Personal transportation vehicles such as gasoline powered scooters and/or motorbikes are ubiquitous in many places, for example in the densely populated areas found in many large cities of Asia. Such scooters and/or motorbikes tend to be relatively inexpensive to acquire, register, and maintain, particularly when compared to automobiles, cars or trucks. Cities with high numbers of combustion engine scooters and/or motorbikes also tend to suffer from high levels of air pollution leading to reduced air quality for all who live and work in the metropolitan area. When new, many combustion engine scooters and/or motorbikes provide a relatively low polluting source of personal transportation. For instance, such scooters and/or motorbikes may have higher mileage ratings than larger vehicles. Some scooters and/or motorbikes may even be equipped with basic pollution control equipment (e.g., catalytic converter). Unfortunately, factory specified emissions levels are quickly exceeded as the scooters and/or motorbikes age and either not maintained and/or as the scooters and/or motorbikes are modified by owners, for example by intentional or unintentional removal of catalytic converters. Often owners or operators of scooters and/or motorbikes lack the financial resources or the motivation to maintain their vehicles.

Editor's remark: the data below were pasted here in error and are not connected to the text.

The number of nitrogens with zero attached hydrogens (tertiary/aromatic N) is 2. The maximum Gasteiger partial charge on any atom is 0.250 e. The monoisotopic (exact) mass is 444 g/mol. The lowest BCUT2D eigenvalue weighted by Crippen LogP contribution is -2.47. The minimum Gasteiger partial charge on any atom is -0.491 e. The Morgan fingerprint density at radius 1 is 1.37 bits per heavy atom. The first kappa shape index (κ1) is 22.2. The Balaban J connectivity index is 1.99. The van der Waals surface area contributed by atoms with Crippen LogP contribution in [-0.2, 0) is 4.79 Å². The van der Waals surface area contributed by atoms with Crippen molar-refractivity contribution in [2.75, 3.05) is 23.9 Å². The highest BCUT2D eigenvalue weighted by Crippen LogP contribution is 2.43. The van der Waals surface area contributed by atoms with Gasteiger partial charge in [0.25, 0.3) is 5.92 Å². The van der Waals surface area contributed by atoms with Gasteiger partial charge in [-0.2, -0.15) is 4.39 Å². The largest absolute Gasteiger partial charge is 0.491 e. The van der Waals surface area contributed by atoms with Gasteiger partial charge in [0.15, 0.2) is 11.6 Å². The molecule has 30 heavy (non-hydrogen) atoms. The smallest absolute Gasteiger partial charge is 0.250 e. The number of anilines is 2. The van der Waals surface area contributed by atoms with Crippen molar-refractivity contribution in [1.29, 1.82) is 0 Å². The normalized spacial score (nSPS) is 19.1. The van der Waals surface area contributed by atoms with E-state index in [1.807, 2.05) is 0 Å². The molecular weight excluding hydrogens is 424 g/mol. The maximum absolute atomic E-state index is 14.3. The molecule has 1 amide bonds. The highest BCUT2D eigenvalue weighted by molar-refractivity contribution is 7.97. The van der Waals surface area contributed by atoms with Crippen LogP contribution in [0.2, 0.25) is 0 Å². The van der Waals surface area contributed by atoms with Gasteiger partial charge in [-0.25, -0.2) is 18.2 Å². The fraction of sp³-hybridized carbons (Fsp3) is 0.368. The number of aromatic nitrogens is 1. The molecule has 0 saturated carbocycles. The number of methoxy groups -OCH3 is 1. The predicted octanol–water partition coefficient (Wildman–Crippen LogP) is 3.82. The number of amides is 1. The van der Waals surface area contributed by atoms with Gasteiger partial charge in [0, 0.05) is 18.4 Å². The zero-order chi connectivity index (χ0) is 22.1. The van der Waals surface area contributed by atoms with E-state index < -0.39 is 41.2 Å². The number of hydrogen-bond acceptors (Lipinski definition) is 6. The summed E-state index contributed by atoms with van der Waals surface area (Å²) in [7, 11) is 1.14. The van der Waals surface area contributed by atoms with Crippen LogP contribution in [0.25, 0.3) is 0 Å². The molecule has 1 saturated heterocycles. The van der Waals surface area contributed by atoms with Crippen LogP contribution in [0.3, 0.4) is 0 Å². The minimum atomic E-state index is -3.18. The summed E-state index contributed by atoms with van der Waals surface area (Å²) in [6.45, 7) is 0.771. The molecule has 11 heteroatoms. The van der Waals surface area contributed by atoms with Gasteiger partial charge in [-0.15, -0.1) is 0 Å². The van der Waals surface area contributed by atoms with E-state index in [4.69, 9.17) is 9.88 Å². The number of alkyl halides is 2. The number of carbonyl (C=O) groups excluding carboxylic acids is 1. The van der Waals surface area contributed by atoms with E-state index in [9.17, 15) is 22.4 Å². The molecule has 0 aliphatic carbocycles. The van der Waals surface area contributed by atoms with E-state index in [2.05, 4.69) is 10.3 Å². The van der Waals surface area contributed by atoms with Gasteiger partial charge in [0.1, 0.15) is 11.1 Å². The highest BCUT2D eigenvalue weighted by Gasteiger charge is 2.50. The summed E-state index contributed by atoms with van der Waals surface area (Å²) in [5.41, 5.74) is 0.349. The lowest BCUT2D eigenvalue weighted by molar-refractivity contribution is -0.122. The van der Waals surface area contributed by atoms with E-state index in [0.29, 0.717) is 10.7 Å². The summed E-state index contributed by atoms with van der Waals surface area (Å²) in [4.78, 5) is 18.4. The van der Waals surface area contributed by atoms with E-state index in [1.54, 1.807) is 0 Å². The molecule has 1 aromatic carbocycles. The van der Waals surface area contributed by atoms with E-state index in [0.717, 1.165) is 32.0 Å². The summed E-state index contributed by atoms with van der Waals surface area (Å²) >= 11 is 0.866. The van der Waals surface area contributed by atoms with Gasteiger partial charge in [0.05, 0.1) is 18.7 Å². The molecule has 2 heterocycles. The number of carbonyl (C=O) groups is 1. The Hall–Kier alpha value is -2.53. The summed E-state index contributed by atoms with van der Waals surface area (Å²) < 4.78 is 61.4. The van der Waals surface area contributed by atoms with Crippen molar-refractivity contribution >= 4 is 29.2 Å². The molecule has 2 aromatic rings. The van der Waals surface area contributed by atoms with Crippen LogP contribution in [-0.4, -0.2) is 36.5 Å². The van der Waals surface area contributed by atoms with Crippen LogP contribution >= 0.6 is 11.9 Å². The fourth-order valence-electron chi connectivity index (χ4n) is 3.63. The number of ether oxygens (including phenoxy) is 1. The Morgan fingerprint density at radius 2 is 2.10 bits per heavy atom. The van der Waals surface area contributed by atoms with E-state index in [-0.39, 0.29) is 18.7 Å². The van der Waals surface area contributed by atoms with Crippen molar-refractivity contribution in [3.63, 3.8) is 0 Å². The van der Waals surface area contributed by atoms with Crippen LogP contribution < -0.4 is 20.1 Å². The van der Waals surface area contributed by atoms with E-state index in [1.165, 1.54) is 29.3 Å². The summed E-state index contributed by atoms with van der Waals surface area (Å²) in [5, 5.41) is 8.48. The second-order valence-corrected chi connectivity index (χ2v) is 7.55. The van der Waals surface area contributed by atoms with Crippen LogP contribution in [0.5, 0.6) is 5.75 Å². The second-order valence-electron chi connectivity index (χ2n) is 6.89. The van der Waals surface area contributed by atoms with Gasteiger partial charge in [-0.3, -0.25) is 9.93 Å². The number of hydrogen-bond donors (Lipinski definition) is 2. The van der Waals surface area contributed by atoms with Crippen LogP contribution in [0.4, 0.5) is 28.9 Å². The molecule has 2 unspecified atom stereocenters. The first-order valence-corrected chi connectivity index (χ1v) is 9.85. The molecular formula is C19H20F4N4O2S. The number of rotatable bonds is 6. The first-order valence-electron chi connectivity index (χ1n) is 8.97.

Air pollution and the resultant reduction in air quality have a negative effect on human health, being associated with causing or exacerbating various diseases (e.g., numerous reports tie air pollution to emphysema, asthma, pneumonia, and cystic fibrosis, as well as various cardiovascular diseases). Such diseases take large numbers of lives and severely reduce the quality of life of countless others.

BRIEF SUMMARY

The reduced emissions associated with gasoline-electric hybrid vehicles and all-electric vehicles would greatly benefit air quality in densely populated urban areas, and hence tend to improve health of large populations.

Even with the zero tail pipe emissions benefit of all-electric vehicles well understood and their ability to improve the quality of life in large urban areas appreciated, adoption of all-electric vehicles by large populations has been slow. A factor that has hindered a more widespread acceptance and use of hybrid and electric vehicles is the perception that the effective range provided by the electrical energy storage devices carried by the vehicle is limited. Electrical energy storage devices can include any device capable of storing or generating an electrical charge that can provide at least a portion of the power consumed by a vehicular prime mover. Thus, electrical energy storage devices can include batteries such as lead/acid, lithium ion, nickel cadmium, and the like. Electrical energy storage devices can also include capacitive charge storage devices such as supercapacitors or ultracapacitors. Electrical energy storage devices can also include emergent electrochemical technologies, for example fuel cell technologies using membrane or similar technologies using hydrolysis to generate an electric current.